Canada signs deal to send first astronaut on U.S. mission around the moon


OTTAWA, Dec 16 (Reuters) - Canada will for the first time send an astronaut to circle the moon on a U.S. mission planned for 2023, Innovation Minister Navdeep Bains said on Wednesday, announcing a formal deal with Washington.

U.S. Vice President Mike Pence last week unveiled an 18-strong pool of people who could go to the moon under NASA's Artemis program, which Canada is now a part of.

Artemis is designed to send several missions to the Moon. The Canadian astronaut - who has yet to be named - will take part in the second trip, which is scheduled to fly around the moon on a 10-day journey in 2023.

"All eyes will look to the sky as one of our astronauts becomes the first Canadian to travel around the moon," Bains told a news conference.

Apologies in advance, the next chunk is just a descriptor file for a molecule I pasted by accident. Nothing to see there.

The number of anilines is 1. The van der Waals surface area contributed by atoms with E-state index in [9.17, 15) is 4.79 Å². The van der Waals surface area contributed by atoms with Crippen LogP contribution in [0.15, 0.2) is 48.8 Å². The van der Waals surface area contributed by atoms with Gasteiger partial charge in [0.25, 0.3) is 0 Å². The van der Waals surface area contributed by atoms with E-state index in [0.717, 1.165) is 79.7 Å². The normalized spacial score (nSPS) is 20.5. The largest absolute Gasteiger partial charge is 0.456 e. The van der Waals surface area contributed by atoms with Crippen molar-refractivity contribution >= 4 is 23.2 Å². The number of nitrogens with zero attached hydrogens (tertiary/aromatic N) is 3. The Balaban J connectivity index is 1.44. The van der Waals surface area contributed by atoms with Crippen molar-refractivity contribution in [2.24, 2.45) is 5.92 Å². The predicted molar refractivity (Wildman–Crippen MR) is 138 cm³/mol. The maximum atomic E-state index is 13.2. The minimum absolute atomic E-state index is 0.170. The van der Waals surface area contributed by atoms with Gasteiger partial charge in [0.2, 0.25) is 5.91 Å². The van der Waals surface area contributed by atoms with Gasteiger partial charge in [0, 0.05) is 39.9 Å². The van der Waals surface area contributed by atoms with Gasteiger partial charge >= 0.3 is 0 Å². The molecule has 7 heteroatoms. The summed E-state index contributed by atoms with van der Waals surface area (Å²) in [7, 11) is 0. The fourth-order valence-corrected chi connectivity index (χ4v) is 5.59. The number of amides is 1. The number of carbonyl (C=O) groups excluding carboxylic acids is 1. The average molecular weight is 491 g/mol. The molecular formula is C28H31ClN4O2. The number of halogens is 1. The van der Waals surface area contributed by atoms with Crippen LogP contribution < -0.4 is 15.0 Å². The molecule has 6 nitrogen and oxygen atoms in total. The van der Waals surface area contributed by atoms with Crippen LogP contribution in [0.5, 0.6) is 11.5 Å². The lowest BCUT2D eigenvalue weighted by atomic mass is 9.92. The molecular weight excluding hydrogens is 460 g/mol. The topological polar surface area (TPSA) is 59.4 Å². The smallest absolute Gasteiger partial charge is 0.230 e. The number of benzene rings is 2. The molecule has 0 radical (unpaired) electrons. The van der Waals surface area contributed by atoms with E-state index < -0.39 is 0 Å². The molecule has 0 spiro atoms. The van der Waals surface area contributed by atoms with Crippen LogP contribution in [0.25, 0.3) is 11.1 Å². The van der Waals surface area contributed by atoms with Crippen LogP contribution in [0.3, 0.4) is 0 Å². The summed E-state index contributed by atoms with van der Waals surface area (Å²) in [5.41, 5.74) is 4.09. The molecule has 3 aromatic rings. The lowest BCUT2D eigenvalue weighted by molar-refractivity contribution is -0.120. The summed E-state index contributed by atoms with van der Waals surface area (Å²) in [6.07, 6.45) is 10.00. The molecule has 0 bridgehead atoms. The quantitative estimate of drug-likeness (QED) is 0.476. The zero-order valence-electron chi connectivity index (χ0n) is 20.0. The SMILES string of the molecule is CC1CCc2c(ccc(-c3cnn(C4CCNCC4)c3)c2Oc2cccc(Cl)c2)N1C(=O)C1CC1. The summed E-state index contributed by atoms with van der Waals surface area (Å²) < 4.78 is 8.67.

Canada and the United States have a long history of cooperation in space. Bains also said a Canadian astronaut would one day fly to the Lunar Gateway, an outpost NASA plans to build that will orbit the moon sometime within the next decade.

Canada built the Canadarm robotic arms which were initially installed on some of the U.S. space shuttles and then the International Space Station. Canada has already signed a deal to build a new Canadarm for the Lunar Gateway.

The United States aims to put an astronaut on the moon in 2024. Some in the U.S. space agency and American space industry view this as unrealistic and the target could well be pushed back after President-elect Joe Biden takes office on Jan. 20.

The last astronauts to actually tread on the moon were the crew of Apollo 17 in December 1972.

Reporting by David Ljunggren; editing by Jonathan Oatis

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